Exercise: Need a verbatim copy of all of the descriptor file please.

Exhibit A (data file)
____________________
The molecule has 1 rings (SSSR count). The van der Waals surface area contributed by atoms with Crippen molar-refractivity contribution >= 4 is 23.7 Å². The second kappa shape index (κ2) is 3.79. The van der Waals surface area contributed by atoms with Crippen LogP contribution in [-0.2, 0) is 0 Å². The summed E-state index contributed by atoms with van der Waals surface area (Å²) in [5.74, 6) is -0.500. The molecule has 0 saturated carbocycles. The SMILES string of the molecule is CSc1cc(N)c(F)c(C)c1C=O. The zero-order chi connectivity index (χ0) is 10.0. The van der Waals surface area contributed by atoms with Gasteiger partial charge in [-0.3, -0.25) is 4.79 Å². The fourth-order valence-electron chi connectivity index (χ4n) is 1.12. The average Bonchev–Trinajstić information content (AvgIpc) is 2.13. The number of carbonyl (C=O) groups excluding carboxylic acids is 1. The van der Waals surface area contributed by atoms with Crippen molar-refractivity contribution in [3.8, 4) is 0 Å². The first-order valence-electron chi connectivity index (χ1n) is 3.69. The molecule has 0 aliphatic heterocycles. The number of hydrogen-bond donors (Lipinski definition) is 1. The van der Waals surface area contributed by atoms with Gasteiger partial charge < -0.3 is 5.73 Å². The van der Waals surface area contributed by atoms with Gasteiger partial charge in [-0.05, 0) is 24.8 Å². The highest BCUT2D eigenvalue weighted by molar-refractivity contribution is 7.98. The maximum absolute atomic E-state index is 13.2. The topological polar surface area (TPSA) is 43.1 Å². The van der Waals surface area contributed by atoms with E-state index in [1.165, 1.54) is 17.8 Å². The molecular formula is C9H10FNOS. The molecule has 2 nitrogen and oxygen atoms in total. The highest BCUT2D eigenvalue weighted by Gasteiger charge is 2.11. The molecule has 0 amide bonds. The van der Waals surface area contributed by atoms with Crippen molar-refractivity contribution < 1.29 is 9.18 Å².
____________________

The molecule has 1 rings (SSSR count). The van der Waals surface area contributed by atoms with Crippen molar-refractivity contribution >= 4 is 23.7 Å². The second kappa shape index (κ2) is 3.79. The van der Waals surface area contributed by atoms with Crippen LogP contribution in [-0.2, 0) is 0 Å². The summed E-state index contributed by atoms with van der Waals surface area (Å²) in [5.74, 6) is -0.500. The molecule has 0 saturated carbocycles. The SMILES string of the molecule is CSc1cc(N)c(F)c(C)c1C=O. The zero-order chi connectivity index (χ0) is 10.0. The van der Waals surface area contributed by atoms with Gasteiger partial charge in [-0.3, -0.25) is 4.79 Å². The fourth-order valence-electron chi connectivity index (χ4n) is 1.12. The average Bonchev–Trinajstić information content (AvgIpc) is 2.13. The number of carbonyl (C=O) groups excluding carboxylic acids is 1. The van der Waals surface area contributed by atoms with Crippen molar-refractivity contribution in [3.8, 4) is 0 Å². The first-order valence-electron chi connectivity index (χ1n) is 3.69. The molecule has 0 aliphatic heterocycles. The number of hydrogen-bond donors (Lipinski definition) is 1. The van der Waals surface area contributed by atoms with Gasteiger partial charge < -0.3 is 5.73 Å². The van der Waals surface area contributed by atoms with Gasteiger partial charge in [-0.05, 0) is 24.8 Å². The highest BCUT2D eigenvalue weighted by molar-refractivity contribution is 7.98. The maximum absolute atomic E-state index is 13.2. The topological polar surface area (TPSA) is 43.1 Å². The van der Waals surface area contributed by atoms with E-state index in [1.165, 1.54) is 17.8 Å². The molecular formula is C9H10FNOS. The molecule has 2 nitrogen and oxygen atoms in total. The highest BCUT2D eigenvalue weighted by Gasteiger charge is 2.11. The molecule has 0 amide bonds. The van der Waals surface area contributed by atoms with Crippen molar-refractivity contribution < 1.29 is 9.18 Å².